Hmmm…how about a compromise? You’ll agree to marry an opposite sex partner and keep a lover in the closet, if they’ll agree to marry a same sex partner and keep a lover on the side?

    And you know me better than to think I’m in any way any kind of serious…

  83. BeccaM says:

    Well, that, and to be fair, they actually do want to believe they’re reasonable, compassionate-minded believers.

    Unfortunately, what it’s meant is they stake out positions that exact genuine harm to others, and then try to claim it’s no real harm at all, that they’re just exercising their own religious freedom — by denying freedoms to others, including non-Mormons.

    It’s a feature common to just about every fundamentalist and/or evangelical faith: The desire to impose one’s own moral standards on others, regardless how archaic or discriminatory they might be.

  84. BeccaM says:

    I know. They don’t even think they’re being anti-gay when they’re promoting anti-gay ideas and policies, and also spout ridiculous BS like that the Scouts haven’t discriminated against gay kids.

    Gullible — and ignorant. As well as willfully blind to the harm they’ve been deliberately engaging in.

  85. BeccaM says:

    Which is an anti-gay policy, because you won’t allow us lesbians and gays to be in a sexual relationship of any kind unless we marry an opposite sex partner.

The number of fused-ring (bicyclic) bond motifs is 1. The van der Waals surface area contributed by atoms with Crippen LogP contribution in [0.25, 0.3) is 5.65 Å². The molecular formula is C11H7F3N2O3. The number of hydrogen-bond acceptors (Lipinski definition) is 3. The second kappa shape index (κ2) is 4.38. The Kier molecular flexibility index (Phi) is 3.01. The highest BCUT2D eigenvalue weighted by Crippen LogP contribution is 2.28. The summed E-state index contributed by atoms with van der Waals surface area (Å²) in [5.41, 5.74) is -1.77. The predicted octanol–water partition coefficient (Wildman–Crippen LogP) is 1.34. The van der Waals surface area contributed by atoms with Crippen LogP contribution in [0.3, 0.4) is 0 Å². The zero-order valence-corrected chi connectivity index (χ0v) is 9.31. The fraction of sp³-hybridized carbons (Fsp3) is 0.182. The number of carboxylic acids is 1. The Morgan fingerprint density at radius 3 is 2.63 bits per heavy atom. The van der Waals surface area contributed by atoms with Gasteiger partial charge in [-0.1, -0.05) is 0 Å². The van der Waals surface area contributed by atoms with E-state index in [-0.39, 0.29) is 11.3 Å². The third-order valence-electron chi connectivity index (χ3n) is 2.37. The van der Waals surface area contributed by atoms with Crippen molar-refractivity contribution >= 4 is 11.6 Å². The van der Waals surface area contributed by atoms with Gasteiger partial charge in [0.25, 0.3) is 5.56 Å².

That isn’t equal rights or a reasonable accommodation. It’s bigotry and discrimination.

  86. BeccaM says:

    Goodness, the silliness just continues.

    Listen: We do not give a flying rat’s ass about marrying in any church bigoted enough to disapprove of gay people. How about this instead: Us suing because the marriages we performed in OUR churches — Quaker, Unitarian, Jewish Temple — are being denied CIVIL legal recognition. What about OUR First Amendment rights? Hmm?

    You really need some new talking points, because your old ones are crusty and pointless.

  87. BeccaM says:

    Freedom of association and the right to form our own families is another fundamental human right.

    And wow. You think that ‘Pro-gay’ = ‘having sexual relations’? Honey, I have news for you: They were kicking out any boy scout if they merely SAID they were gay.

    Also, last I checked, there was no actual boyscout policy that said they couldn’t go on dates or have a girlfriend.

  88. phillipcsmith says:

    Good members of the Church of Jesus Christ of Latter-day Saints do not, nor should they ever, hate those who have homoerotic attraction feelings. They are our brothers and sisters and deserve our love and compassion. The issue is and will likely always be homosexual behavior. Please consult for an accurate treatment of our position.

  89. cole3244 says:


  90. Mark_in_MN says:

    Yeah, keep commenting. Your disinterest in any actual content to thought, your reliance on mere caricature, and your ignorance becomes clearer and clearer.

  91. Badgerite says:

    Yes, but even celibate gays were excluded previously from being members. Yes?

  92. cole3244 says:

    this coming from a believer who looks to the sky for salvation.

  93. kenthomes says:

    You mean Nuttiness!

  94. kenthomes says:

    Mormons will make up any reason in the book to justify their unjustified beliefs. Life is just too scary for them outside of the “hive”!